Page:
The monkey placed the banana on his head and looked at himself in the mirror.
“All ready!” he said, scampering down the sidewalk to where the man with the safari hat was waiting.
“Come on George!” shouted the man. “We must hurry!”
George scrambled up onto the man’s shoulders and they took off, pedestrians and bicyclists careening out of their way while others stood frozen, their mouths open. It wasn’t every day that you saw a man with a monkey on his head, with a banana on the monkey’s head, running through the streets. They reached the train station in double time, ran up the steps, across the bridge, down the steps, and jumped through the doors of the train just as it was pulling out of the station.
“Whew!” said the man. “That was close!”
The monkey pulled the banana off his head and began to eat it. “I’ll say.”
“You know, there will be plenty of bananas where we’re going.”
George narrowed his eyes at the man and stuck the banana behind his back.
The man laughed. “Don’t worry, I’m not trying to steal your banana.”
The monkey sidled away from him nonetheless and finished the piece of fruit, button nose pressed to the window.
“What’s so fascinating out there?”
George swept his arm across the glass, beyond which lay towers of sheet glass and sparkling bridges and hundreds of busy city-goers strolling around on their lunch walks. There were esplanades lined with funny box-shaped trees, and a zoo where cockatoos strutted, stopping to drink from silver fountains.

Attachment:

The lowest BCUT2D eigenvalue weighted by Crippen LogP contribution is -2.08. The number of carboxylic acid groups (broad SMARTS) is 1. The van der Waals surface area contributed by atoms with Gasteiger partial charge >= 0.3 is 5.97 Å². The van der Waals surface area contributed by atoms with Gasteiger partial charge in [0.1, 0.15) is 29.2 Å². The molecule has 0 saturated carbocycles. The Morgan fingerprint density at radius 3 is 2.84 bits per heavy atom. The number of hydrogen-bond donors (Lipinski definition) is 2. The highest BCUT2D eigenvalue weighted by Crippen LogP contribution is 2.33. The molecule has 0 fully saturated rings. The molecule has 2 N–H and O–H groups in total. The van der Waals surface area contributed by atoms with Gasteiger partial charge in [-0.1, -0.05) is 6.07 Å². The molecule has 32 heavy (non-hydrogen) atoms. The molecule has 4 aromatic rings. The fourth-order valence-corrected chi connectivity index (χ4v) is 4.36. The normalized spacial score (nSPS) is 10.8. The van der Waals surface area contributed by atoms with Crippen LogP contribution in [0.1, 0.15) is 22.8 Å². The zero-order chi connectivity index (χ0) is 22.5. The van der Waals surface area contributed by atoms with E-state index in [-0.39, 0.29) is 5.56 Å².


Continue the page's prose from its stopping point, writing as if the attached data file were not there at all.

“First things first,” said the man. “When we get to the city we’ll go to my favourite café. They make fresh baked goods every day.”
George scrunched his nose. He didn’t much care for baked goods, and the one time the man had given him coffee he had spat it out all over their vinyl lunch table. He never understood what was wrong with humans that they wouldn’t take a nice, yellow piece of fruit over some brown crumbly thing that looked like a bird sat on it. Nevertheless he strolled along with the man as they passed under blooming cherry trees and made their way to the corner café, from which a warm, fragrant smell wafted.
“Salut, Céline!” said the man to an older lady who stood behind the counter, awash in flour powder, her reedy form belying her profession.
“Bonjour Arnaud!” she exclaimed, clapping her hands together with a cloudy puff. “Tu as amené ton ami! You must be George!” she said, her accent melting into air.
George cocked his head modestly.
The lady swung around and pulled out a tray from the counter. “For you I have just the thing. Arnaud told me how much you like les bananes – is it true?”
George’s eyes widened. A bevy of golden brown concoctions stared up at him, moist with molten goodness. Instantly he knew what magic fruit had produced that lovely caramelization.
“We’ll take the lot,” said Arnaud, patting George on the head. They bustled happily out of the café, the monkey carrying his bounty, and set off for the office.
- Preheat oven to 350 degrees Fahrenheit.
- Mix ingredients together well in order listed (chips and ACV go in last).
- Spoon into silicone molds and/or greased muffin tins.
- Bake for 20-30 minutes until muffins brown and inserted toothpick comes out clean.
- Eat on a picnic with your closest monkey friend.